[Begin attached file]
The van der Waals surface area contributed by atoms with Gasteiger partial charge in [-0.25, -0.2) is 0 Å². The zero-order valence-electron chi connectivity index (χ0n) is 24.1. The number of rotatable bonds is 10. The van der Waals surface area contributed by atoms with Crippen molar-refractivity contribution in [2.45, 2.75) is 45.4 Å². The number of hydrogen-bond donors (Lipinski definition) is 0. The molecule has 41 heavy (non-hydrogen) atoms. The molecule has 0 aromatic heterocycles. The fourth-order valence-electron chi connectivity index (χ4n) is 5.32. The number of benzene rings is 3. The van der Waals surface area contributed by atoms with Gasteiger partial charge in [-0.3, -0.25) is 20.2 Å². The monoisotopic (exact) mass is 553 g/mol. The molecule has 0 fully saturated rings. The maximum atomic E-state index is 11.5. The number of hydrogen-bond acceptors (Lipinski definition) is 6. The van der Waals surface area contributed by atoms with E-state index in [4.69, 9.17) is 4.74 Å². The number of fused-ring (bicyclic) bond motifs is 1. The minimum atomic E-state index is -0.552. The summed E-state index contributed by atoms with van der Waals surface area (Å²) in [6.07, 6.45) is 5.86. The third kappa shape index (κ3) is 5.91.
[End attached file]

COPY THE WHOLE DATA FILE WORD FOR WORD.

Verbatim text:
The van der Waals surface area contributed by atoms with Gasteiger partial charge in [-0.25, -0.2) is 0 Å². The zero-order valence-electron chi connectivity index (χ0n) is 24.1. The number of rotatable bonds is 10. The van der Waals surface area contributed by atoms with Crippen molar-refractivity contribution in [2.45, 2.75) is 45.4 Å². The number of hydrogen-bond donors (Lipinski definition) is 0. The molecule has 41 heavy (non-hydrogen) atoms. The molecule has 0 aromatic heterocycles. The fourth-order valence-electron chi connectivity index (χ4n) is 5.32. The number of benzene rings is 3. The van der Waals surface area contributed by atoms with Gasteiger partial charge in [-0.3, -0.25) is 20.2 Å². The monoisotopic (exact) mass is 553 g/mol. The molecule has 0 fully saturated rings. The maximum atomic E-state index is 11.5. The number of hydrogen-bond acceptors (Lipinski definition) is 6. The van der Waals surface area contributed by atoms with E-state index in [4.69, 9.17) is 4.74 Å². The number of fused-ring (bicyclic) bond motifs is 1. The minimum atomic E-state index is -0.552. The summed E-state index contributed by atoms with van der Waals surface area (Å²) in [6.07, 6.45) is 5.86. The third kappa shape index (κ3) is 5.91.